Contemporary organizations report a sharp increase in the incidences of workplace incivility. The purpose of this paper is to capture the impact of workplace incivility on the victimized employee's knowledge-hiding behaviours. The paper proposes that the victim will hide knowledge by playing dumb, evasive hiding and rationalized hiding behaviour.
The paper first focusses on a review of literature on workplace incivility and summarizes the findings through a conceptual review model. Subsequently, the paper puts forth a conceptual model depicting the relationship of incivility with knowledge hiding.
Drawing from the affective events theory, the paper demonstrates that incivility will arouse negative emotions in the victim, enticing the individual to respond by engaging in knowledge hiding. It establishes knowledge hiding to be more than just a consequence of reciprocal exchange relationships. The authors also propose this positive relationship to vary with gender.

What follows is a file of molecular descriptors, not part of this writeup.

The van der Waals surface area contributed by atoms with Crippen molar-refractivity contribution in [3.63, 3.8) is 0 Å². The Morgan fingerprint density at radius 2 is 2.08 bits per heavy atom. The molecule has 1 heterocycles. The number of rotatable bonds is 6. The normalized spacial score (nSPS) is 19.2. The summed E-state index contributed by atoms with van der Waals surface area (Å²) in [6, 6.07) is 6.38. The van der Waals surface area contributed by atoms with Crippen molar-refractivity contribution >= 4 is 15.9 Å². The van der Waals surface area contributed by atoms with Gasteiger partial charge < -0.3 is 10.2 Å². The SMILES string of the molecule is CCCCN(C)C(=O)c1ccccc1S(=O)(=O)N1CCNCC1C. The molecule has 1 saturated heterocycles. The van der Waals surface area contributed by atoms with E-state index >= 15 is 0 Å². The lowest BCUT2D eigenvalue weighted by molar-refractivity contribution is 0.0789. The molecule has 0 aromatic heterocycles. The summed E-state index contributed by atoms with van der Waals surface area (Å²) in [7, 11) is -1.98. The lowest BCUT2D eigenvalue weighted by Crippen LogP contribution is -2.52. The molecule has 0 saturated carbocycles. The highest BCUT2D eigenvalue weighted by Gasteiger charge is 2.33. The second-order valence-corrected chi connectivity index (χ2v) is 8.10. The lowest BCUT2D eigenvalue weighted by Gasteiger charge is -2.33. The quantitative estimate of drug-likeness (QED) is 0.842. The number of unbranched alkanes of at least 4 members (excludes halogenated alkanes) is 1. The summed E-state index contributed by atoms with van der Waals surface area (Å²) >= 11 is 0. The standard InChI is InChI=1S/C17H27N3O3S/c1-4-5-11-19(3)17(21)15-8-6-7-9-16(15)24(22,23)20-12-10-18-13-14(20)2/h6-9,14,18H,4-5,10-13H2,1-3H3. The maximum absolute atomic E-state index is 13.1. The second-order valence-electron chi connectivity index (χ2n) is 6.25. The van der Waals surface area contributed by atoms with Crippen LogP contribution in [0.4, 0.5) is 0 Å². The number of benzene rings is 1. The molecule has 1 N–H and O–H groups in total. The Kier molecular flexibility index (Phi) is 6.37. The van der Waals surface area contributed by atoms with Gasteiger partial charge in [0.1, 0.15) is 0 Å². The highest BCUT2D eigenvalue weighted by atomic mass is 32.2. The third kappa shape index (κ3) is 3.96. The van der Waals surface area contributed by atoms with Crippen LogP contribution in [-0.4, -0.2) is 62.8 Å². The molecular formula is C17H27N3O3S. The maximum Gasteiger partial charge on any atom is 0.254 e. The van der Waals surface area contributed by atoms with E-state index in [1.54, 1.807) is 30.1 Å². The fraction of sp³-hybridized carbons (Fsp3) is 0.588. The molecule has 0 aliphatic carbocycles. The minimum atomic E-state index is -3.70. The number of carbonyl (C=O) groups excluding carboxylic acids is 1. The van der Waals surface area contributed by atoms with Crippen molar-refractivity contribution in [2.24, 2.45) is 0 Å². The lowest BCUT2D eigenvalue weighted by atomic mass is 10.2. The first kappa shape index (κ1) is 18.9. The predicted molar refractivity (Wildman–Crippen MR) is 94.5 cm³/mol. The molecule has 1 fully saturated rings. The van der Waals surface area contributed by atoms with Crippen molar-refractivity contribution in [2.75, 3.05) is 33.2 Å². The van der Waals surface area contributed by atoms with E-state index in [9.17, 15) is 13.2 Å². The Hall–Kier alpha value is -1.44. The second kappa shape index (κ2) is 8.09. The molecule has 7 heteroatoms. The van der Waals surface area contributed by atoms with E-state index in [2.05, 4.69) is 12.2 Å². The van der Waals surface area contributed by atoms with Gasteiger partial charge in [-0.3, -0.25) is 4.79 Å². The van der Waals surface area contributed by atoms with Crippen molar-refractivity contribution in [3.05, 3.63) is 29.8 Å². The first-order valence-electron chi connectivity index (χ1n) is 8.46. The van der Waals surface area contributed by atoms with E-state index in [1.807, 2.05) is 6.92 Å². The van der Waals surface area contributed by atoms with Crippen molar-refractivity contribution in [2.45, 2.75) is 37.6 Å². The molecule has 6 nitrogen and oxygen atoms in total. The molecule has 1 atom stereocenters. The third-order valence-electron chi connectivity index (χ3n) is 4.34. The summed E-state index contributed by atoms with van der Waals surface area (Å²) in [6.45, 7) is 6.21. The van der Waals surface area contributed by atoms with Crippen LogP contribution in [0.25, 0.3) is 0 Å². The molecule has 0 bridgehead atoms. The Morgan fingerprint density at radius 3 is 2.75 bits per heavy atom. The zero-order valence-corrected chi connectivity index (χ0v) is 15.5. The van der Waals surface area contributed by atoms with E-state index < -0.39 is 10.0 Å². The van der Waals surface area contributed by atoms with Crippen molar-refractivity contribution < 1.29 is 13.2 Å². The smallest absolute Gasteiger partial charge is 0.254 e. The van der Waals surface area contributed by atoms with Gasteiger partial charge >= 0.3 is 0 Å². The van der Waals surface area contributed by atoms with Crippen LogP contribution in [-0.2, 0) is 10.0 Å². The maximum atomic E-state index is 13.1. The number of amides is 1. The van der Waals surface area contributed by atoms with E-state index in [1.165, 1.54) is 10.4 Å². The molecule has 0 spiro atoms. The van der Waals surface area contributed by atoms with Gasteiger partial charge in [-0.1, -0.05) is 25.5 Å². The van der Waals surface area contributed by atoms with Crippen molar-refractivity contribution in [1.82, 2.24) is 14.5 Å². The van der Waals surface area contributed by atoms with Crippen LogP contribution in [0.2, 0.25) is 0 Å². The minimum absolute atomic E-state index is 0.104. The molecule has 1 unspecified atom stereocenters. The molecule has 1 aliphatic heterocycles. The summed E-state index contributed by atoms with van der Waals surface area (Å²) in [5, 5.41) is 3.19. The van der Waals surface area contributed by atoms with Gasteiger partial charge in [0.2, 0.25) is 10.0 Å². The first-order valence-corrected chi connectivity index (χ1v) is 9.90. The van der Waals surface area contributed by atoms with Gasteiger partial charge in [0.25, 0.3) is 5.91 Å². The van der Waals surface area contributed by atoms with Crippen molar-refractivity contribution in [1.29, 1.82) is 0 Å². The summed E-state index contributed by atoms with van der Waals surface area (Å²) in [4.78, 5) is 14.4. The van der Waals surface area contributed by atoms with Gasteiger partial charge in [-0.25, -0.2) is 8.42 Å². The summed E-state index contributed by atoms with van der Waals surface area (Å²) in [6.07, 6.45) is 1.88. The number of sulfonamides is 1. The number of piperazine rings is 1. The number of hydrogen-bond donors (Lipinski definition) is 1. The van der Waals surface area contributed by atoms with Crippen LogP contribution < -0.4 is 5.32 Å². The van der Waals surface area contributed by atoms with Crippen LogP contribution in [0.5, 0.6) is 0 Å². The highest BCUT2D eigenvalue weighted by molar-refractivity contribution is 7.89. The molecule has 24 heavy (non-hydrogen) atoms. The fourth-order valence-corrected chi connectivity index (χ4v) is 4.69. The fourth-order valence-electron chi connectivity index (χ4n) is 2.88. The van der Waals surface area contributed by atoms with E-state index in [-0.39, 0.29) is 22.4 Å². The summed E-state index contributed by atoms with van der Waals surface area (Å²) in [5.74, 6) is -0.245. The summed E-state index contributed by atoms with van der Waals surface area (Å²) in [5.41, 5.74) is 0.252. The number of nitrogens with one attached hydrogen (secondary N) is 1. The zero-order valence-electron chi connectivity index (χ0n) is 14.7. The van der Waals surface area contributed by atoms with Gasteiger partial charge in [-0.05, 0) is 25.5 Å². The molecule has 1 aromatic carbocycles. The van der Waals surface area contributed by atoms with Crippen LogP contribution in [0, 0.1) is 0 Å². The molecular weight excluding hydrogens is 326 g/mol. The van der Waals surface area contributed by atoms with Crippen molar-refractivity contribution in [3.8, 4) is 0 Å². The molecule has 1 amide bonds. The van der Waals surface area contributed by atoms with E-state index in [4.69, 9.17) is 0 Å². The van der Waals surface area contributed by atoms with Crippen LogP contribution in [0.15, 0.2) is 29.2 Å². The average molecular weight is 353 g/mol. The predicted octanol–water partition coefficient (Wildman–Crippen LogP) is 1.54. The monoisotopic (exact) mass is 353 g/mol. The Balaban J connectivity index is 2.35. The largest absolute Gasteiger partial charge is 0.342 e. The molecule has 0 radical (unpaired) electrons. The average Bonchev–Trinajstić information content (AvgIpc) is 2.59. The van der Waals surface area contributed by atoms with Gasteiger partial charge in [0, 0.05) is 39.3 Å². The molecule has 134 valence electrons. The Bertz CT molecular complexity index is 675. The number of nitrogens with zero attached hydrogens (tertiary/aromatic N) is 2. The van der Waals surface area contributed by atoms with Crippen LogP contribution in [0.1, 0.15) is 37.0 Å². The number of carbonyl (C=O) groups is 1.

The paper draws attention towards the counterproductive knowledge behaviours that can be stirred as a result of negative emotional experiences. It explores the employee’s response to an active form of workplace mistreatment, workplace incivility. It advocates the need to check uncivil and disrespectful behaviours in the organization so as to build a healthy work environment.
Irum, A., Ghosh, K. and Pandey, A. (2020), "Workplace incivility and knowledge hiding: a research agenda", Benchmarking: An International Journal, Vol. 27 No. 3, pp. 958-980. https://doi.org/10.1108/BIJ-05-2019-0213Download as .RIS
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